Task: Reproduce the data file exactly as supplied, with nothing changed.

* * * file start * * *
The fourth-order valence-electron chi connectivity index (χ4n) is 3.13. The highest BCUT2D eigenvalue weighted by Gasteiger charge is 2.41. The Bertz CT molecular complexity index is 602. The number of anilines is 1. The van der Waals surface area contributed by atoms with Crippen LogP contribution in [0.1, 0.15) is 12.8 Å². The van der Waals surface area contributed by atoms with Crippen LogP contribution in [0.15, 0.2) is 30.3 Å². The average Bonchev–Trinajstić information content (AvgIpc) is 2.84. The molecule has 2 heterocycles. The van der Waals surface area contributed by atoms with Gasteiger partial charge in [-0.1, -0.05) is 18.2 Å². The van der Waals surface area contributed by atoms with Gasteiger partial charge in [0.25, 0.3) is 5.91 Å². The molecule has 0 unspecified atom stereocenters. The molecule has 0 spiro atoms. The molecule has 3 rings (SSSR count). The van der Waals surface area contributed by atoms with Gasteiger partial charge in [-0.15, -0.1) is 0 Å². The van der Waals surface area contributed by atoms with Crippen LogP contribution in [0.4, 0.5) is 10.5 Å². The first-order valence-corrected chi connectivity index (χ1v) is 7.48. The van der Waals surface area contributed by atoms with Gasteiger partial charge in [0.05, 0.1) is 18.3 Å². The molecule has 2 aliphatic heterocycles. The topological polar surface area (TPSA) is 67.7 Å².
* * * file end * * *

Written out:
The fourth-order valence-electron chi connectivity index (χ4n) is 3.13. The highest BCUT2D eigenvalue weighted by Gasteiger charge is 2.41. The Bertz CT molecular complexity index is 602. The number of anilines is 1. The van der Waals surface area contributed by atoms with Crippen LogP contribution in [0.1, 0.15) is 12.8 Å². The van der Waals surface area contributed by atoms with Crippen LogP contribution in [0.15, 0.2) is 30.3 Å². The average Bonchev–Trinajstić information content (AvgIpc) is 2.84. The molecule has 2 heterocycles. The van der Waals surface area contributed by atoms with Gasteiger partial charge in [-0.1, -0.05) is 18.2 Å². The van der Waals surface area contributed by atoms with Gasteiger partial charge in [0.25, 0.3) is 5.91 Å². The molecule has 0 unspecified atom stereocenters. The molecule has 0 spiro atoms. The molecule has 3 rings (SSSR count). The van der Waals surface area contributed by atoms with Gasteiger partial charge in [-0.15, -0.1) is 0 Å². The van der Waals surface area contributed by atoms with Crippen LogP contribution in [0.4, 0.5) is 10.5 Å². The first-order valence-corrected chi connectivity index (χ1v) is 7.48. The van der Waals surface area contributed by atoms with Gasteiger partial charge in [0.05, 0.1) is 18.3 Å². The molecule has 2 aliphatic heterocycles. The topological polar surface area (TPSA) is 67.7 Å².